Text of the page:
- Saule Omarova, President Joe Biden’s nominee for the comptroller of the currency, is scheduled to testify in front of the Senate Banking Committee on Thursday.
- Omarova’s nomination has generated controversy ever since the Biden administration tapped her for the role in September.
- The Cornell University law professor’s academic writings on nationalizing retail banking, as well as recently surfaced comments regarding the fossil fuel industry, have sparked pushback from Republicans. Omarova’s views have also generated concerns from some moderate Democrats, a development that could jeopardize her chances for confirmation in an evenly divided Senate.
Omarova’s hearing, scheduled to take place at 9:30 a.m. Thursday, comes as some moderate Democrats have joined Republicans and the banking industry in expressing concerns with her ideology.
"Some of Ms. Omarova’s past statements about the role of government in the financial system raise real concerns about her ability to impartially serve at the Office of the Comptroller of the Currency, and I’m looking forward to meeting with her to discuss them," Sen. Jon Tester, D-MT, told Fox Business on Tuesday.
At least three Senate Democrats — Tester, Kyrsten Sinema of Arizona and Joe Manchin of West Virginia — recently raised concerns over Omarova’s nomination with the White House, according to Axios.
Moderate Democrats’ growing reservations with Omarova come as Republicans have opposed her selection from the start.
Sen. Pat Toomey, R-PA, the Senate banking panel's ranking member and one of Omarova’s fiercest critics, told Axios, "Republicans will overwhelmingly oppose this self-described radical.”
Meanwhile, resurfaced comments Omarova made during the Jain Family Institute's Social Wealth Seminar in March regarding climate change and the energy sector have further fueled conservative opposition to her nomination.
"A lot of the smaller players [in the coal, oil and gas industries] are going to probably go bankrupt in short order, at least we want them to go bankrupt if we want to tackle climate change,” she said during the nonprofit research organization’s seminar, according to Newsweek.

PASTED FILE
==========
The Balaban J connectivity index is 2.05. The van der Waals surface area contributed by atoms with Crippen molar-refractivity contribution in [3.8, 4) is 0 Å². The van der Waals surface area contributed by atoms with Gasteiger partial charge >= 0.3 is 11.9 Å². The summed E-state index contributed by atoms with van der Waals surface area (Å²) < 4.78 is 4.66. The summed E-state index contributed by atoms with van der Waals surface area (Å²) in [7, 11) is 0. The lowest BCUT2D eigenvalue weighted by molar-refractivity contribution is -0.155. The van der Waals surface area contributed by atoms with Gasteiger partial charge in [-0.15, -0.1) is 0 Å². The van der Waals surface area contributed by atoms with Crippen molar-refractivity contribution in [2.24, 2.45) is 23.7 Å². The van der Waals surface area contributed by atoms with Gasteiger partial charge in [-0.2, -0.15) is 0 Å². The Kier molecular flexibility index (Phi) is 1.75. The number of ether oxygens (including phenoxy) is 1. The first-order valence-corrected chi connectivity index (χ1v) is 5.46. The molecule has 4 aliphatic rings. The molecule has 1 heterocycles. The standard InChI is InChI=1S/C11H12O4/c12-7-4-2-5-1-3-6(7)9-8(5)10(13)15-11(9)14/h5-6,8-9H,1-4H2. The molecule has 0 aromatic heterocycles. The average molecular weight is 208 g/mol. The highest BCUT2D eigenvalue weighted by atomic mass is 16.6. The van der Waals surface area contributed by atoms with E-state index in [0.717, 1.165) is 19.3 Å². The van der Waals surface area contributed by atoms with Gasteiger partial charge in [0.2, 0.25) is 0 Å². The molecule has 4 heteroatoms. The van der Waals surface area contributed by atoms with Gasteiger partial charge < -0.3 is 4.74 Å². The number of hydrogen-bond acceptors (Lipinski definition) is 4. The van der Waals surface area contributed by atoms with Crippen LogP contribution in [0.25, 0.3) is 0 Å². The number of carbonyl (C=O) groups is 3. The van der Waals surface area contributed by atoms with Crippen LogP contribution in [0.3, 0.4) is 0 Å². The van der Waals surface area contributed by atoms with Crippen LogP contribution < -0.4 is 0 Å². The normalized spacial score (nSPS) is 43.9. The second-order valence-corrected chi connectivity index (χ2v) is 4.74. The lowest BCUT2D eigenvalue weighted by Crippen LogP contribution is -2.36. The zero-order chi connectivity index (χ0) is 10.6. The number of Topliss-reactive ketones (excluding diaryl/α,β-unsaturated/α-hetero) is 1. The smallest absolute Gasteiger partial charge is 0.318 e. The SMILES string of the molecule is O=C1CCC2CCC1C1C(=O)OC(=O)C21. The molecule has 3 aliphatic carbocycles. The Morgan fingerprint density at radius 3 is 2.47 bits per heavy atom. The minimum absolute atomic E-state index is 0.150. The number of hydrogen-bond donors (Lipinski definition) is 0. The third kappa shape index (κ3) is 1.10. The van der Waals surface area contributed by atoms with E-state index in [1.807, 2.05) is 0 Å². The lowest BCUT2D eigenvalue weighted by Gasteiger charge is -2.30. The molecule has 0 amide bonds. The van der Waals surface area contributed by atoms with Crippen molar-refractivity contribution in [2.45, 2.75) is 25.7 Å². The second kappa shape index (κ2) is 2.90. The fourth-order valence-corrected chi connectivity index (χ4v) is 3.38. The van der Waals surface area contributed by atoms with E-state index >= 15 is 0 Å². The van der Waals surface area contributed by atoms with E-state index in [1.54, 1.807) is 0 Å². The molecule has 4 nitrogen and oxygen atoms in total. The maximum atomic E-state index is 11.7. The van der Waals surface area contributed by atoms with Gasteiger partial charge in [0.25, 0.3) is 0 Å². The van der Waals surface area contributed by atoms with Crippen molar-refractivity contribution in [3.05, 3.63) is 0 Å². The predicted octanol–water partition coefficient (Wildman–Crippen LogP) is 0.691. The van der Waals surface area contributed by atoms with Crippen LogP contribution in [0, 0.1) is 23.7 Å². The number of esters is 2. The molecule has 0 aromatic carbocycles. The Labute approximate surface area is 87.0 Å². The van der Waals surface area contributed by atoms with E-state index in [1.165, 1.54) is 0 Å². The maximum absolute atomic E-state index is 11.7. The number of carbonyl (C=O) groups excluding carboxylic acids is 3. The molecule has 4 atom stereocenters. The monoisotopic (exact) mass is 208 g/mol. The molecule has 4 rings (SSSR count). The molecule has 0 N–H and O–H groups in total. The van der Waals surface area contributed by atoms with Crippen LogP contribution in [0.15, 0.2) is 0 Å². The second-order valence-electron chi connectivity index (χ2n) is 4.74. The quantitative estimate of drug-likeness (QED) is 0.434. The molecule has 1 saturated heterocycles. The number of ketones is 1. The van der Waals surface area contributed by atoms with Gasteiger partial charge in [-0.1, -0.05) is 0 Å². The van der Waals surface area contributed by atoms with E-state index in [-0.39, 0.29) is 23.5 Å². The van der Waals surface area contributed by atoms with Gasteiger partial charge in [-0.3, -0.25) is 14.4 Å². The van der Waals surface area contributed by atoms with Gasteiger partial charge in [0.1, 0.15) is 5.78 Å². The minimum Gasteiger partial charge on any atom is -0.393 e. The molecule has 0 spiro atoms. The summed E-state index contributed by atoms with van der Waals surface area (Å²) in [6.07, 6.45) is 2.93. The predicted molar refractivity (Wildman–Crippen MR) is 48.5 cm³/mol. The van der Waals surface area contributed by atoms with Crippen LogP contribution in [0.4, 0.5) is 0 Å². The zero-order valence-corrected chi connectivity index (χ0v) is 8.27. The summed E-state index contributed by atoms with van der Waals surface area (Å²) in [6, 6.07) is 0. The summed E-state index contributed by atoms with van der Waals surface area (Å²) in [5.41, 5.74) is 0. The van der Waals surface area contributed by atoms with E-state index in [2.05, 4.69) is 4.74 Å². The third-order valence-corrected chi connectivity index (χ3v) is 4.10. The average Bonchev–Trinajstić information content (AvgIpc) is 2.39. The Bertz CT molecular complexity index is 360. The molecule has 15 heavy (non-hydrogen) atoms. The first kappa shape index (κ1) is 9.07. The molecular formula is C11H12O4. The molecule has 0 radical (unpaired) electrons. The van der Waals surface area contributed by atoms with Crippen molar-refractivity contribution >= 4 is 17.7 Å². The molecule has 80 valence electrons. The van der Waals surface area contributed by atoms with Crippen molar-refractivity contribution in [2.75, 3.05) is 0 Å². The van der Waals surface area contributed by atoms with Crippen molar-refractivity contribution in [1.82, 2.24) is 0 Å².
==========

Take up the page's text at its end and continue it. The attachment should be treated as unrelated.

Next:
During the 68-minute seminar, Omarova continued to say bankruptcies in the energy sector would create "a loss of jobs" as well as "a lot of displacement and economic fall back that we cannot afford,” according to Newsweek.
Republicans were quick to push back on her comments.
"These are people's lives, people are going to lose their jobs because she's going to support policies that are there to drive them out of work,” Thomas Jones, founder of the conservative research group the American Accountability Foundation (AAF) — which tweeted out the clip — told The Daily Caller.
The American Bankers Association (ABA) has also taken issue with Omarova’s nomination.
ABA President and CEO Rob Nichols said in September the bank trade group has "serious concerns about her ideas for fundamentally restructuring the nation's banking system."
Despite reports of concerns from some Democratic senators, the White House said it still fully supports Omarova’s nomination.
"Saule Omarova is eminently qualified and was nominated for this role because of her lifetime of work on financial regulation, including in the private sector, in government and as a leading academic in the field. The White House continues to strongly support her historic nomination," a White House official told Fox Business on Tuesday.
If confirmed, Omarova, who served in the Treasury Department during the George W. Bush administration, would helm an agency that has been without a permanent head since Joseph Otting stepped down in May 2020.
She would also be the first woman and first person of color to head the OCC, which regulates more than 1,000 of the nation’s banks.